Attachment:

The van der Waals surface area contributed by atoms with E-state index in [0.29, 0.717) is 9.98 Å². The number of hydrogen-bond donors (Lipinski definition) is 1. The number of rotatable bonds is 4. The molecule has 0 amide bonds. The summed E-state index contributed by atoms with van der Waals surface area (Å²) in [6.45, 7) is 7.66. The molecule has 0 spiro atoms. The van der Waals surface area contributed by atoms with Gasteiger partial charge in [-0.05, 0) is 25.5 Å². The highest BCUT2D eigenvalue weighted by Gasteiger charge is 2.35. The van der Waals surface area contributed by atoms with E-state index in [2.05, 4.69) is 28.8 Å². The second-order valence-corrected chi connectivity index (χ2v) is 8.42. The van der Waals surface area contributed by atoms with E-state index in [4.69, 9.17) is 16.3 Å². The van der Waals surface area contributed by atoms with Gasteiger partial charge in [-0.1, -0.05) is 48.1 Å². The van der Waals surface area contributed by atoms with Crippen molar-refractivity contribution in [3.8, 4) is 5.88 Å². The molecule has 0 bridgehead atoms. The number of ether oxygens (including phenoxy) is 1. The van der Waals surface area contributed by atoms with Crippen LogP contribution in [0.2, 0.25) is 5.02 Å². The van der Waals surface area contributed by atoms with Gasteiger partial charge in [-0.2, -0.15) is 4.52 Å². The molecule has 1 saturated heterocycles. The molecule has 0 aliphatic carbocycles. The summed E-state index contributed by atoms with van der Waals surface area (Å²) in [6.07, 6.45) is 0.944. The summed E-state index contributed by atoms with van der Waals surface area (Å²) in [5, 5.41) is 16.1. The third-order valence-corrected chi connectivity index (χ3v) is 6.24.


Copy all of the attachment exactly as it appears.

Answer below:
The van der Waals surface area contributed by atoms with E-state index in [0.29, 0.717) is 9.98 Å². The number of hydrogen-bond donors (Lipinski definition) is 1. The number of rotatable bonds is 4. The molecule has 0 amide bonds. The summed E-state index contributed by atoms with van der Waals surface area (Å²) in [6.45, 7) is 7.66. The molecule has 0 spiro atoms. The van der Waals surface area contributed by atoms with Gasteiger partial charge in [-0.05, 0) is 25.5 Å². The highest BCUT2D eigenvalue weighted by Gasteiger charge is 2.35. The van der Waals surface area contributed by atoms with E-state index in [2.05, 4.69) is 28.8 Å². The second-order valence-corrected chi connectivity index (χ2v) is 8.42. The van der Waals surface area contributed by atoms with E-state index in [4.69, 9.17) is 16.3 Å². The van der Waals surface area contributed by atoms with Gasteiger partial charge in [-0.1, -0.05) is 48.1 Å². The van der Waals surface area contributed by atoms with Crippen molar-refractivity contribution in [3.8, 4) is 5.88 Å². The molecule has 0 bridgehead atoms. The number of ether oxygens (including phenoxy) is 1. The van der Waals surface area contributed by atoms with Crippen LogP contribution in [0.2, 0.25) is 5.02 Å². The van der Waals surface area contributed by atoms with Gasteiger partial charge in [-0.2, -0.15) is 4.52 Å². The molecule has 1 saturated heterocycles. The molecule has 0 aliphatic carbocycles. The summed E-state index contributed by atoms with van der Waals surface area (Å²) in [6.07, 6.45) is 0.944. The summed E-state index contributed by atoms with van der Waals surface area (Å²) in [5, 5.41) is 16.1. The third-order valence-corrected chi connectivity index (χ3v) is 6.24.